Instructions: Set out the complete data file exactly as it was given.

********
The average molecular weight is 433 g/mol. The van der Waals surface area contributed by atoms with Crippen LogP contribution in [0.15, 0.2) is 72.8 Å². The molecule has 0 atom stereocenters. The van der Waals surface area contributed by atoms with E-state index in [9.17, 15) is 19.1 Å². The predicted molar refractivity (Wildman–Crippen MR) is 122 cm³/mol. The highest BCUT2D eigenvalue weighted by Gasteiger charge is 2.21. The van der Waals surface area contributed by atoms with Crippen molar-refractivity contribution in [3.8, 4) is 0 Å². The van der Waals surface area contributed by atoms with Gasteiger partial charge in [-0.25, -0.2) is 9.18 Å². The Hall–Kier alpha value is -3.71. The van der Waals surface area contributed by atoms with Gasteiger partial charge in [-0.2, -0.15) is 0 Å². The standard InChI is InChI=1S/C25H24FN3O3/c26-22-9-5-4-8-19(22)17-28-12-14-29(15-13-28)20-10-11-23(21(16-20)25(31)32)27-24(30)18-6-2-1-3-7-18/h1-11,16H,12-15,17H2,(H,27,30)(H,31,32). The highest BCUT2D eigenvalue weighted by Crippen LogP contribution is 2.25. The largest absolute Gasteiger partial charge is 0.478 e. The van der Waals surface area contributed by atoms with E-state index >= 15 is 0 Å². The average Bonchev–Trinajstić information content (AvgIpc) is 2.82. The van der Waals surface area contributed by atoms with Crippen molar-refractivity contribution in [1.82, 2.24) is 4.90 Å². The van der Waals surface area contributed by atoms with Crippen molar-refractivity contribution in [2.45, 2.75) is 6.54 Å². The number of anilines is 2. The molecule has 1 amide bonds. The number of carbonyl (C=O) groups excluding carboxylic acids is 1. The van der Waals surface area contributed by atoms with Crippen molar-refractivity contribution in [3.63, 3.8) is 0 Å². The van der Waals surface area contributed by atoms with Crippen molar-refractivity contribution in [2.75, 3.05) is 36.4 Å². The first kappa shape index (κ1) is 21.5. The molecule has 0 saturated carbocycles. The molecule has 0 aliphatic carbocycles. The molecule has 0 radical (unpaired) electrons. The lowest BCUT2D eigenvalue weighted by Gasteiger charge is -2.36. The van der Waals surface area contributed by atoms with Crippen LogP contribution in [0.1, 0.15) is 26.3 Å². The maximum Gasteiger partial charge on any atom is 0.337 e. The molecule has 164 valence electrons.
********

The average molecular weight is 433 g/mol. The van der Waals surface area contributed by atoms with Crippen LogP contribution in [0.15, 0.2) is 72.8 Å². The molecule has 0 atom stereocenters. The van der Waals surface area contributed by atoms with E-state index in [9.17, 15) is 19.1 Å². The predicted molar refractivity (Wildman–Crippen MR) is 122 cm³/mol. The highest BCUT2D eigenvalue weighted by Gasteiger charge is 2.21. The van der Waals surface area contributed by atoms with Crippen molar-refractivity contribution in [3.8, 4) is 0 Å². The van der Waals surface area contributed by atoms with Gasteiger partial charge in [-0.25, -0.2) is 9.18 Å². The Hall–Kier alpha value is -3.71. The van der Waals surface area contributed by atoms with Gasteiger partial charge in [-0.2, -0.15) is 0 Å². The standard InChI is InChI=1S/C25H24FN3O3/c26-22-9-5-4-8-19(22)17-28-12-14-29(15-13-28)20-10-11-23(21(16-20)25(31)32)27-24(30)18-6-2-1-3-7-18/h1-11,16H,12-15,17H2,(H,27,30)(H,31,32). The highest BCUT2D eigenvalue weighted by Crippen LogP contribution is 2.25. The largest absolute Gasteiger partial charge is 0.478 e. The van der Waals surface area contributed by atoms with E-state index >= 15 is 0 Å². The average Bonchev–Trinajstić information content (AvgIpc) is 2.82. The van der Waals surface area contributed by atoms with Crippen molar-refractivity contribution in [1.82, 2.24) is 4.90 Å². The van der Waals surface area contributed by atoms with Crippen molar-refractivity contribution in [2.45, 2.75) is 6.54 Å². The number of anilines is 2. The molecule has 1 amide bonds. The number of carbonyl (C=O) groups excluding carboxylic acids is 1. The van der Waals surface area contributed by atoms with Crippen molar-refractivity contribution in [3.63, 3.8) is 0 Å². The van der Waals surface area contributed by atoms with Crippen molar-refractivity contribution in [2.75, 3.05) is 36.4 Å². The first kappa shape index (κ1) is 21.5. The molecule has 0 saturated carbocycles. The molecule has 0 aliphatic carbocycles. The molecule has 0 radical (unpaired) electrons. The lowest BCUT2D eigenvalue weighted by Gasteiger charge is -2.36. The van der Waals surface area contributed by atoms with Crippen LogP contribution in [0.1, 0.15) is 26.3 Å². The maximum Gasteiger partial charge on any atom is 0.337 e. The molecule has 164 valence electrons.